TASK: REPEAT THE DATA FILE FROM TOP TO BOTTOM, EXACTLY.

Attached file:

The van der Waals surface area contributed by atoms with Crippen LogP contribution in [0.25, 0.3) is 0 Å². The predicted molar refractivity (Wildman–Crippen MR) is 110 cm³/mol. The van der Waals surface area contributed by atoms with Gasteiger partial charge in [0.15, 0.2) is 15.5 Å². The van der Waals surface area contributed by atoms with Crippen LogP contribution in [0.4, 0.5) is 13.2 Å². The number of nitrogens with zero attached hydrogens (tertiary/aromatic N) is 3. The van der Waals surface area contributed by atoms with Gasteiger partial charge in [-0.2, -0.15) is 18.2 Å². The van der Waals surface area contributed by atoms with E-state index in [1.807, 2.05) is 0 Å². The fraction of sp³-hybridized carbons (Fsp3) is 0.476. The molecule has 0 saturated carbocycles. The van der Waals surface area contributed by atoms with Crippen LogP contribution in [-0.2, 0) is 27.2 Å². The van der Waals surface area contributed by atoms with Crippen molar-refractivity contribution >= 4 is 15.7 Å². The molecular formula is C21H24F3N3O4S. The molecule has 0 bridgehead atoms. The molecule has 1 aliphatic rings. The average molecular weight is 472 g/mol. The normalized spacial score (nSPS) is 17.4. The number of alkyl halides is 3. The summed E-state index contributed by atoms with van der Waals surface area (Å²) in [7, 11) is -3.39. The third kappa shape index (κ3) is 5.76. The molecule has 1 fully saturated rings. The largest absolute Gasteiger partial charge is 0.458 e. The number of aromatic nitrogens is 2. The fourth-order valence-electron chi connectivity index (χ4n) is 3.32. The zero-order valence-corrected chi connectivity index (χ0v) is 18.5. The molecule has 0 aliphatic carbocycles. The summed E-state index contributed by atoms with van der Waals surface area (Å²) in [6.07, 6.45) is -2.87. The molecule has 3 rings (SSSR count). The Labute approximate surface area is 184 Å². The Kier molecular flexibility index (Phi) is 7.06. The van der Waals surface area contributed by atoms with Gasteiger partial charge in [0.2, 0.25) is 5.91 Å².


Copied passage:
The van der Waals surface area contributed by atoms with Crippen LogP contribution in [0.25, 0.3) is 0 Å². The predicted molar refractivity (Wildman–Crippen MR) is 110 cm³/mol. The van der Waals surface area contributed by atoms with Gasteiger partial charge in [0.15, 0.2) is 15.5 Å². The van der Waals surface area contributed by atoms with Crippen LogP contribution in [0.4, 0.5) is 13.2 Å². The number of nitrogens with zero attached hydrogens (tertiary/aromatic N) is 3. The van der Waals surface area contributed by atoms with Gasteiger partial charge in [-0.2, -0.15) is 18.2 Å². The van der Waals surface area contributed by atoms with E-state index in [1.807, 2.05) is 0 Å². The fraction of sp³-hybridized carbons (Fsp3) is 0.476. The molecule has 0 saturated carbocycles. The van der Waals surface area contributed by atoms with Crippen LogP contribution in [-0.2, 0) is 27.2 Å². The van der Waals surface area contributed by atoms with Crippen molar-refractivity contribution >= 4 is 15.7 Å². The molecular formula is C21H24F3N3O4S. The molecule has 0 bridgehead atoms. The molecule has 1 aliphatic rings. The average molecular weight is 472 g/mol. The normalized spacial score (nSPS) is 17.4. The number of alkyl halides is 3. The summed E-state index contributed by atoms with van der Waals surface area (Å²) in [7, 11) is -3.39. The third kappa shape index (κ3) is 5.76. The molecule has 1 fully saturated rings. The largest absolute Gasteiger partial charge is 0.458 e. The number of aromatic nitrogens is 2. The fourth-order valence-electron chi connectivity index (χ4n) is 3.32. The zero-order valence-corrected chi connectivity index (χ0v) is 18.5. The molecule has 0 aliphatic carbocycles. The summed E-state index contributed by atoms with van der Waals surface area (Å²) in [6.07, 6.45) is -2.87. The molecule has 3 rings (SSSR count). The Labute approximate surface area is 184 Å². The Kier molecular flexibility index (Phi) is 7.06. The van der Waals surface area contributed by atoms with Gasteiger partial charge in [0.2, 0.25) is 5.91 Å².